Archive
House and Home
BUNGALOW BUILT IN TREE TOP MAKES AIRY HOME (Jan, 1924)

BUNGALOW BUILT IN TREE TOP MAKES AIRY HOME

Built among the sawed-off branches at the top of a tree, but equipped with a roof garden and other luxuries, such as are found in modern homes, the abode of a Civil War veteran is one of the sights of a soldiers’ home in California. Preferring the airy dwelling to one on the ground, he rented the structure and fitted up comfortable quarters. Two large rooms, a kitchenette, and a veranda reached by an outer stairway, compose the building.

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The Inventor’s Congress Presents— (Oct, 1935)

The Inventor’s Congress Presents—

A comfortable seat which can be folded up pocket size is demonstrated here by Miss Jane Kinney as she visited the National Inventors Trade Fair and Congress in Chicago. Above—Cigarette smokers who constitute a fire hazard when smoking in bed inspired the invention illustrated above. The cigarette holder has its own ash tray and a long tube makes smoking in bed a luxury.

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Latest Inventions Modernize the Old Fashioned Home (Oct, 1933)

I love the dial on the weather making machine with settings for Fall, Winter, Summer and Spring. Do you think you use that to tell it what season it is? Or what season you want it to be?

Latest Inventions Modernize the Old Fashioned Home

COAL PULVERIZER FOR FURNACE
Maximum heat is extracted from coal by this new pulverizing mill which blows powdered coal into furnace like jet of gas. From the hopper, holding week’s supply, slack coal is conveyed to grinding mill, and thence, powdered, to blower. Thermostat and pres-surestat control operation, saving many dollars in fuel.

COMPRESSED COFFEE
Coffee available in compressed tablet form eliminates messiness. Each cake is divided into four segments, each of which is the proper size for a cup of coffee. Corn syrup cements the coffee grounds together.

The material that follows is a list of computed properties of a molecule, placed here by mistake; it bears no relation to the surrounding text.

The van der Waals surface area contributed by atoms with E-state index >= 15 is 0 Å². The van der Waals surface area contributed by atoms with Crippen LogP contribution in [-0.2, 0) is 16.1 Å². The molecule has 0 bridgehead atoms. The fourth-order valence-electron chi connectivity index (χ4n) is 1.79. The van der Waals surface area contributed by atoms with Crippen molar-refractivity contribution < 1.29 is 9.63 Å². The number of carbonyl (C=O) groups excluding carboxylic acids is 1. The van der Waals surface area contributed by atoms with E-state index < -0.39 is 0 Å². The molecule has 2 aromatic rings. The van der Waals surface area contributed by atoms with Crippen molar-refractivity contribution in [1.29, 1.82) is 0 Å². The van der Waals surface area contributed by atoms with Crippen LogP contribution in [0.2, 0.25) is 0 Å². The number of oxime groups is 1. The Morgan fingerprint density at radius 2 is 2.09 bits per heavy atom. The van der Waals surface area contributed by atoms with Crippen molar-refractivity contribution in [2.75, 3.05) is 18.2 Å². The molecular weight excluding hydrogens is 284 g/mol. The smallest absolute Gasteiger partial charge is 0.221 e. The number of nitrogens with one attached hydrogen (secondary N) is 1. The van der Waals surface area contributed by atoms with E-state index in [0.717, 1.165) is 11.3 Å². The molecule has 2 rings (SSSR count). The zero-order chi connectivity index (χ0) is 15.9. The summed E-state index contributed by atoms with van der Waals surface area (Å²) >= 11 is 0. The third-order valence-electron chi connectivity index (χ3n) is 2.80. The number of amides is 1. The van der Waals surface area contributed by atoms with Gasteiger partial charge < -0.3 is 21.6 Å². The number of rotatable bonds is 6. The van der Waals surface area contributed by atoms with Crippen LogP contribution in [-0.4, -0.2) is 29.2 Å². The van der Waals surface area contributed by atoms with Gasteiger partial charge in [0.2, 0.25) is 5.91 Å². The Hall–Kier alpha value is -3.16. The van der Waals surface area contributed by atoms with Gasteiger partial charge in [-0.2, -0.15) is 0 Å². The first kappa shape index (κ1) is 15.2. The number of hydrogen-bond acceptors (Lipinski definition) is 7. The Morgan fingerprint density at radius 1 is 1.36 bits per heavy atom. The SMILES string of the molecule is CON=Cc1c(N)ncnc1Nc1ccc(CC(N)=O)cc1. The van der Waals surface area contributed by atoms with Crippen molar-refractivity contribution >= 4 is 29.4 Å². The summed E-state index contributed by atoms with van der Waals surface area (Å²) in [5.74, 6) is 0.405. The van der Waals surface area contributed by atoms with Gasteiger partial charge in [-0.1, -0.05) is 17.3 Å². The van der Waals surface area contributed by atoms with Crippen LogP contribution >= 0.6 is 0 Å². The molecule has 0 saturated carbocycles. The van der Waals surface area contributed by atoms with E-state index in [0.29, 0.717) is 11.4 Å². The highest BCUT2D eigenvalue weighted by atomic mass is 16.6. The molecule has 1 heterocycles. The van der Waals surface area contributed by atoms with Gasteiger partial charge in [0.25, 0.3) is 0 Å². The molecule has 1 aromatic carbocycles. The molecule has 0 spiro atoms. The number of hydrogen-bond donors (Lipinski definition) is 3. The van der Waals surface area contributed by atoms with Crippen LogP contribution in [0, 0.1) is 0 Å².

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Household Inventions Lighten the Tasks of the Homemaker (Nov, 1935)

Yay! It’s a spork.

Household Inventions Lighten the Tasks of the Homemaker

LAMP SHADE TURNS UP OR DOWN
This new-type floor lamp has a shade which can be tilted up toward the ceiling for indirect illumination or down for close work. A mercury-capsule switch automatically turns on a 150-watt bulb when the shade is turned up; an ordinary switch controls the smaller bulb for close work

SPOON AND FORK COMBINED
The new piece of cutlery illustrated at the left is a cross between a spoon and a fork. It is recommended for eating gravies, stews, peas, desserts, and many other foods. It can be used with a knife, like any fork

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All-Purpose Soap Aids Our GI Joes (Oct, 1944)

All-Purpose Soap Aids Our GI Joes

MAKING life a lot easier for our soldiers is a soap mild enough for shaving, powerful enough for the i greasiest pots and pans, and capable of producing a foamy lather in water hard or soft, fresh or salt, hot or cold. Secret of the soap lies in a synthetic sulpho-nated product developed from petroleum by Du Pont and known merely as MP 646. It is being sold by the hundreds of thousands of pounds to soap manufacturers who add it to their products in the ratio of one to two. Wide civilian use is expected in postwar years.

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THEY’RE PLANNING Your Home in the Sun (Sep, 1955)